Carson McCullers on Suicide, Psychiatry and the Mind of the Artist
"I think I don't believe very much in psychotherapy for creative people."
Carson McCullers died fifty years ago, at only fifty herself, and left behind a small but potent body of work—all the more impressive for the conditions under which she wrote it. She was plagued by illness throughout her life, including rheumatic fever and a series of strokes that began when she was twenty-four and left her partially paralyzed on her left side. She also suffered from alcoholism and severe depression, and in 1948, soon after her paralyzation, attempted suicide. A few years later, her ex-husband and sometimes-lover, Reeves McCullers, asked her to commit to a suicide pact with him. She fled, and he went through with it alone. But before all that, McCullers sent this letter, postmarked April 14th, 1948, to her friend, the psychiatrist Dr. Sidney Isenberg, in which she muses on the responsibility of psychiatrist to the artist, whether writing is neurosis or sign of heath, and anxiety as an essential facet of the human experience.
Your charming letter reached me when it was à propos in a dismal way. I could not answer it at once, for any letter I might have written then would have been a cry for salvation. I was in Payne Whitney Psychiatric Clinic—where I remained for 3 dreadful weeks. You see these last exhausting months of illness had got me into an emotional, unhinged state. One night, in a fit of transient melancholy I slashed my wrist. My medical doctor thought I needed hospitalization. So I had to go to Payne Whitney.
There I was fixed in a vacuum, unable to try to help myself. I could not write, or read undisturbed, and was allowed no veil of privacy. It was like [Kafka] without the hope of ultimate salvation. I suffered intensely until finally a great dear friend of mine who is a psychiatrist decided my mother to take me away.
I have no suicidal tendencies and I will never hurt myself again. I was just over strained and fearful after this long illness. I had a vascular spasm that [has] left me still pretty paralyzed. I long to be strong and well. I have had so much illness, and have almost lost the hope of health.
I wonder how it would feel to be a psychiatrist. The responsibility is so immense. Are you ever afraid of this power? I had an excellent, kind doctor at Payne Whitney, but the head doctor is a Swiss peasant without a spark of insight—I dreaded talking with him. I had never known such a feeling of helplessness as I had there. I think I don’t believe very much in psychotherapy for creative people. The artist’s hallmark is the product of his inner conflicts. I do not want my internal chemistry changed, even though I may suffer.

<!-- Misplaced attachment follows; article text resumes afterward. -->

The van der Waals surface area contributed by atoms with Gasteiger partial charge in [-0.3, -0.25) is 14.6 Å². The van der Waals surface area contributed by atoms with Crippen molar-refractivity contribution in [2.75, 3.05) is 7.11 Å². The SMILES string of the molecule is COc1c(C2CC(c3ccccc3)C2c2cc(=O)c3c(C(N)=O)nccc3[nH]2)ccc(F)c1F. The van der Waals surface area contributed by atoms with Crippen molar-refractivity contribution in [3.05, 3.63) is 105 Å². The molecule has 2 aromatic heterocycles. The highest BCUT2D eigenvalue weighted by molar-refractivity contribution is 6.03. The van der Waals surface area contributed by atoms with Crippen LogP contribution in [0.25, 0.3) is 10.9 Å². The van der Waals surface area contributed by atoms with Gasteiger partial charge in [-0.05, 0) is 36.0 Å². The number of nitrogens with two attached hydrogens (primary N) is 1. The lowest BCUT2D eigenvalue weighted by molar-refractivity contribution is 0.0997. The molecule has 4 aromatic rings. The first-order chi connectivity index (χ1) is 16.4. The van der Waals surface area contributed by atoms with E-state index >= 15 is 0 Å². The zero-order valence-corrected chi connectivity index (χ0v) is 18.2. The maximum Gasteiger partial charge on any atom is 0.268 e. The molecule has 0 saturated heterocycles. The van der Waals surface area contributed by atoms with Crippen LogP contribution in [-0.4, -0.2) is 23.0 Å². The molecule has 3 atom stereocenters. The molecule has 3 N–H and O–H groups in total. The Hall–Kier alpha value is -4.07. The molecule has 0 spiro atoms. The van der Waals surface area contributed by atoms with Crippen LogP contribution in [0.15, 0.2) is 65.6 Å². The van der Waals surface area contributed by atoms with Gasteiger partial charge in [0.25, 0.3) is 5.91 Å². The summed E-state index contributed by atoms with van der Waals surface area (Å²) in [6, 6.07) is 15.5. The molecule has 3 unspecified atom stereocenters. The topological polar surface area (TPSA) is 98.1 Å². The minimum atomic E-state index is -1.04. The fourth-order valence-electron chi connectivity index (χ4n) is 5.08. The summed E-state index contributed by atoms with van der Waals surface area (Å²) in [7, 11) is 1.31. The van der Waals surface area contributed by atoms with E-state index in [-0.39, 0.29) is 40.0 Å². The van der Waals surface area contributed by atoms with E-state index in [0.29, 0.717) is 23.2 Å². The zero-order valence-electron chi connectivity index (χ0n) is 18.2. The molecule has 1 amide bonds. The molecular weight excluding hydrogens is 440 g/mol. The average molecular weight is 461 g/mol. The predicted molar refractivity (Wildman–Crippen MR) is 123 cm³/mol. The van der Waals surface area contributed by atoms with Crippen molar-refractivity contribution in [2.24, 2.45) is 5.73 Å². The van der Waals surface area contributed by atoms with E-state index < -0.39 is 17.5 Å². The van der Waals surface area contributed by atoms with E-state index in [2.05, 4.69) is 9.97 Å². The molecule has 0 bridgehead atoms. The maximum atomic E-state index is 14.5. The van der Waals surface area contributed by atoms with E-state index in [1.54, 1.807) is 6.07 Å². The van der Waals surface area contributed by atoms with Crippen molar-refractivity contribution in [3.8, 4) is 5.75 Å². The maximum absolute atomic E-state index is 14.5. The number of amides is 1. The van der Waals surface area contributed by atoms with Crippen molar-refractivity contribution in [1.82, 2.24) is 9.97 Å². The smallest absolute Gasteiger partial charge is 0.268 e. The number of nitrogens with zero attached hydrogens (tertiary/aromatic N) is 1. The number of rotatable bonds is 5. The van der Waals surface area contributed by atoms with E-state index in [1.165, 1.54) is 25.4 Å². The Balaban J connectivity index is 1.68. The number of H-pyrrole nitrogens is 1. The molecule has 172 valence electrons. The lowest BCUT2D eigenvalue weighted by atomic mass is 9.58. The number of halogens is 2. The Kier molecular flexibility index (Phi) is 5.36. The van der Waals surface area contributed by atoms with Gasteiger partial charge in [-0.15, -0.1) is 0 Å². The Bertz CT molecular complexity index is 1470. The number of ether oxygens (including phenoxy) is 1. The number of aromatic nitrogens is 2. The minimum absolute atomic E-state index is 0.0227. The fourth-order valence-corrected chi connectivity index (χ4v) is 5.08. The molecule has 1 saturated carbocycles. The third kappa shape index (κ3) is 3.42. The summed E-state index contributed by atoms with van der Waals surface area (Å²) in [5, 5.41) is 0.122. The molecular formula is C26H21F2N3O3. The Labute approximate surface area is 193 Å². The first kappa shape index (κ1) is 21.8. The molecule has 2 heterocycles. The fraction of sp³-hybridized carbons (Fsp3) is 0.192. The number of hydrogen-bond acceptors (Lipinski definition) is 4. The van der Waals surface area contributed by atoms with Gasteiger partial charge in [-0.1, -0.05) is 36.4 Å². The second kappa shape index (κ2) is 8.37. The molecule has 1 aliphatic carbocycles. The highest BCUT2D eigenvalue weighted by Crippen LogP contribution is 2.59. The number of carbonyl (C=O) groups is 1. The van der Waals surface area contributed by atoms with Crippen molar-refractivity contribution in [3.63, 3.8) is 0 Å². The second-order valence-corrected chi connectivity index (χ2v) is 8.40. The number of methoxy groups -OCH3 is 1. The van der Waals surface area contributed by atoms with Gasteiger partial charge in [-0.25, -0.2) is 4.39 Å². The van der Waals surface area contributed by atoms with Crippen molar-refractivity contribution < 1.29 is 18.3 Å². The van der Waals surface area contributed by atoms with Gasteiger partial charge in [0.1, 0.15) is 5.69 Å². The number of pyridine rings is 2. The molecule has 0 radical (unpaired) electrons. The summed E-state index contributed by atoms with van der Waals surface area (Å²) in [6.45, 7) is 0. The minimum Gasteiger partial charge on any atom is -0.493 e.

It is absurd to say I don’t believe in psychotherapy—I mean that I intend to maintain my grasp, of my own soul—however fragile that grasp might be, as long as possible.
The head doctor at the clinic said I was not “facing” my ill health and questioned me about my defenses. When I said that writing was my bastion there, he insisted that work was not enough. To him writing is (sylogistically) as neurosis. While to me, the act of artistic creation, is the prime expression of health that I recognize.
. . .
You might call my condition a somatic-psycho state. But, since my emotional attitude will not possibly alter my vascular defects, I think it best to forget my infirmities and concentrate on something responsive that offers the possibility of some solace—work.
. . .
The true artist and the psychiatrist are concerned with the same subject—man in his relation to the human condition. On this subject—psychiatrists regard anxiety as an individual, neurotic “problem”—while I believe anxiety is an essential basic part of the conditions of human existence. We fear the acknowledgement of finity. There is always a tendency to reclaim the state of non-responsibility, the animal infinity that we lose when staking our claims to a soul.
Does this have meaning to you?
From the collection at the Washington and Lee University Library.